Connecting Kingston over the Cataraqui River
Attend an upcoming near neighbour meeting on June 25 or 26
Save the date to learn about upcoming construction activity in your neighbourhood. As the project gets ever closer to construction, the Third Crossing project team and construction and design contractors, Kiewit and Hatch, will be hosting two near neighbour meetings. The meetings will have the same content but for convenience will be held on both the east and west shores.
At these meetings the team will focus on upcoming construction activities, in-water work and how we will continue to inform and engage you and the broader community on what's happening with the project.
East shore meeting
Date: June 25
Time: 6:00 p.m. presentation starts
Location: Fire Hall at 211 Gore Rd.
West shore meeting
Date: June 26
Time: 6:00 p.m. presentation starts
Location: Community Health Centre at 63 Weller Ave.
Onsite early work continues into June and summer
Early work continues in preparation for in-water construction. Project crews will be onsite for utility work, grading (adjusting the slope of the area prior to construction) and further preparing both the east and west shores for work activity. Expect to see construction equipment on site, including tractors, diggers, site graders, site trailers. This early work is anticipated to occur over the next few months.
Protective turtle fencing has been installed - June 12
Protecting wildlife and their habitat is a key part of conserving Kingston's biodiversity and the team is working hard to protect the ecosystem within the Project Area. Experts have and will continue to conduct surveys of plants and wildlife around the Project. To protect against adverse effects to Blanding's Turtles, Snapping Turtles, Painted Turtles, Northern Map Turtles and other native turtles who may use or be in the Project Area, turtle exclusion fencing has been installed to prevent turtles from nesting. Throughout the Project, continuous visual surveys will be done by onsite personnel to ensure the fencing is effective, and turtles are protected from construction activities and equipment on the shorelines. If turtles are encountered within the construction area, trained environmental professionals will be onsite, to assess and rectify the situation minimizing harm to the local wildlife. All efforts are being made to ensure activities will be timed to occur outside of the sensitive overwintering and nest season. The team is committed to being good environmental stewards during the pre-construction and construction of the Project, including implementing a series of plans and procedures to ensure the proposed activities are reflective of the City's responsibility to protect and preserve lands and waters within the Project Area.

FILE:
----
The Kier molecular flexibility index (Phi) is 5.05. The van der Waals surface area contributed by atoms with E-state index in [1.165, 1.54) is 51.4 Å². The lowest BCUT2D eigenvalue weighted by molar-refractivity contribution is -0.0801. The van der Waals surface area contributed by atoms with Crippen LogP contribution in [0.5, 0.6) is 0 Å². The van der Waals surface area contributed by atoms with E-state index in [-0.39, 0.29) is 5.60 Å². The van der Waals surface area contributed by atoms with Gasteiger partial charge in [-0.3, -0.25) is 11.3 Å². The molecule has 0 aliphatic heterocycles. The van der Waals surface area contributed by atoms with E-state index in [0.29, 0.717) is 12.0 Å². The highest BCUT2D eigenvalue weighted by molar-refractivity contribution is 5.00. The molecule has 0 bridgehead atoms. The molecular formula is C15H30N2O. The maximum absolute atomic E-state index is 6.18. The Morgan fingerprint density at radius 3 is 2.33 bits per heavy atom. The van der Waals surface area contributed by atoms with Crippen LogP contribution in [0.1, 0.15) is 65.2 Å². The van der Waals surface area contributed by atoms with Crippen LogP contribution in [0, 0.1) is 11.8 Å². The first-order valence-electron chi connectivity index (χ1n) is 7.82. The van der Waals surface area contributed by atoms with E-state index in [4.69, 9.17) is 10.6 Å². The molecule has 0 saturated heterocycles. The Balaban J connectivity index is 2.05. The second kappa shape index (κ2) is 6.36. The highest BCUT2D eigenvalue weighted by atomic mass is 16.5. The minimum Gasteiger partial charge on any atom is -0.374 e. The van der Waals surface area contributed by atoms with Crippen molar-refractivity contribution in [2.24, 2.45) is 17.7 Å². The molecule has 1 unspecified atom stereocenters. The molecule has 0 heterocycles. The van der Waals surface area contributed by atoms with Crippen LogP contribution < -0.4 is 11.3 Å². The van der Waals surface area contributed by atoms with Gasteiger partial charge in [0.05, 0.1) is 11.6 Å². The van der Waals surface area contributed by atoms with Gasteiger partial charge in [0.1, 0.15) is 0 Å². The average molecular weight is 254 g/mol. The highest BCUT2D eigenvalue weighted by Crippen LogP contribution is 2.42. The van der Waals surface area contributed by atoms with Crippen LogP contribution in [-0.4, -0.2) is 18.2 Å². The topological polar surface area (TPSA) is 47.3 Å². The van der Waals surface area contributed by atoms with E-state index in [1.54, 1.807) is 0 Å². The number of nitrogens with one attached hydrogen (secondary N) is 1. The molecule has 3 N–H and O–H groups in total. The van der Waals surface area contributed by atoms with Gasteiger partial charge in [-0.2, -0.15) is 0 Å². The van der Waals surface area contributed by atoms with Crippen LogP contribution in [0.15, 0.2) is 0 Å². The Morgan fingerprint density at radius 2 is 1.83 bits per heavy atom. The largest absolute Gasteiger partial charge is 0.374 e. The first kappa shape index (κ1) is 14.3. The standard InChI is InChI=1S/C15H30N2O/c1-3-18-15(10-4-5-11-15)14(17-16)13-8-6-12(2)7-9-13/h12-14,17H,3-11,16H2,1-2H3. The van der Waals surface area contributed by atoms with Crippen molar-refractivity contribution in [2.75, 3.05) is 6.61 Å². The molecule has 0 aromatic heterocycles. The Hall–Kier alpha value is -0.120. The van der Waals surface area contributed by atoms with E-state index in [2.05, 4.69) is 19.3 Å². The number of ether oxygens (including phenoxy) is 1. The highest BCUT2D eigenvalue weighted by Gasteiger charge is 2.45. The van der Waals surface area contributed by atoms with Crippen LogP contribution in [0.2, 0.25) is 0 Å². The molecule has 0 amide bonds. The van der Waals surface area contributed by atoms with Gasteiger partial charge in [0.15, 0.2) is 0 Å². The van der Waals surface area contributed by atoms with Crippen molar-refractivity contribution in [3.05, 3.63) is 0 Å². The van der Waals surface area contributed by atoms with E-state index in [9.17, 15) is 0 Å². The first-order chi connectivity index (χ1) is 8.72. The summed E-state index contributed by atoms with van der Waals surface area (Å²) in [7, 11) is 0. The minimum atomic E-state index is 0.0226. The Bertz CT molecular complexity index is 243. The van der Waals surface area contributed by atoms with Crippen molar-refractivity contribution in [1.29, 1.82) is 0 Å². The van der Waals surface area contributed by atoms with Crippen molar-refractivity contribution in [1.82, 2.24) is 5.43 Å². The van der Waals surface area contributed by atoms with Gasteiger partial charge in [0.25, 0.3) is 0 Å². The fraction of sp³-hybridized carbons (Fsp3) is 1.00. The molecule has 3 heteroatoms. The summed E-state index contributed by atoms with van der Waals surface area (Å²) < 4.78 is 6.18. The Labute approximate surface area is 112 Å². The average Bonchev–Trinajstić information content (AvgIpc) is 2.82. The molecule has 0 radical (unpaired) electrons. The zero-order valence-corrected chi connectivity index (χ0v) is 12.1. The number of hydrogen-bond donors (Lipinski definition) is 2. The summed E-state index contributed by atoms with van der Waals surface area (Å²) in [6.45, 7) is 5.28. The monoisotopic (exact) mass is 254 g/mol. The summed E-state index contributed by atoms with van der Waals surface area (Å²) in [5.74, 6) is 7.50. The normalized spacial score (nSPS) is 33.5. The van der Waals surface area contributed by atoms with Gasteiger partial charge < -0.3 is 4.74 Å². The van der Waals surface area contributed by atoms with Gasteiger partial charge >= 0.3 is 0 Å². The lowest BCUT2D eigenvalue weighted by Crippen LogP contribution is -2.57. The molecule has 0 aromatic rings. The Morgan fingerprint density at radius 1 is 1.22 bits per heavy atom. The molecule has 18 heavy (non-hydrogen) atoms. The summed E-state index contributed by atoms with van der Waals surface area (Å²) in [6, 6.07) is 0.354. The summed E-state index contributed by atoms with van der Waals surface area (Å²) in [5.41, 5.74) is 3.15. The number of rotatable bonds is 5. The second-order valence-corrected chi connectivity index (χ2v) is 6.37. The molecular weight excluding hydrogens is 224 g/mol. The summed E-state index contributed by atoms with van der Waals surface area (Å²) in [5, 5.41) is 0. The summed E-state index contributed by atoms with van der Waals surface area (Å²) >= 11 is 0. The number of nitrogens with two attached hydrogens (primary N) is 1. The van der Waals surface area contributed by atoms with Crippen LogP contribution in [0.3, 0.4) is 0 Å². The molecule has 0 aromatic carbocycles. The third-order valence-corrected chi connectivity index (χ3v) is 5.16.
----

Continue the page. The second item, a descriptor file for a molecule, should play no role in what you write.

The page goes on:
Utility work on west side along John Counter Blvd
Notices were hand delivered to houses west of Ascot Lane that crews will be onsite starting June 3 to conduct some utility work. In an effort to prepare for the installation of the west side noise wall along JCB property line, the project team will need to conduct some utility work on private property. The project team will need to enter properties west of Ascot Lane after June 2 for a few weeks.
Four bat houses have been installed on the east shore
Listen to fish and wildlife biologist Caleb Coughlin talk about bat houses installing in Kingston on CBC Ontario morning. LISTEN NOW
As part of our work with the Ministry of Natural Resources and Forestry, four bat houses were installed on April 30 on the east shore. The mix of standard and nursery bat houses were installed in the north side of the meadow on the Pittsburgh Library property. Another 18 bat houses are also planned to offset the removal of the 35 snag trees within the east approach. The location of these houses will be developed as part of the landscaping plans for the bridge and may also include other locations in Kingston. The bat houses are planned on a replacement ratio of 10 bat houses per hectare of impacted woodlands. Read more about the bat houses on our recent newsletter. Join our newsletter to get updates about the project.
Near neighbour meetings on noise wall
The project team held two ‘street meetings' with smaller groups of residents at the Pittsburgh Library to provide information on the noise wall along Gore Road and Point St. Mark. More information on the final options for the noise wall will be available in the coming months, and the team hopes to have the walls built in the fall in advance of active construction on the east shore.
Outreach with community organizations
The team continues to engage and respond to questions from residents and community groups as the project moves into construction. The team recently connected with the Kingston Field Naturalists to provide information on trees, bats and environmental considerations of the bridge.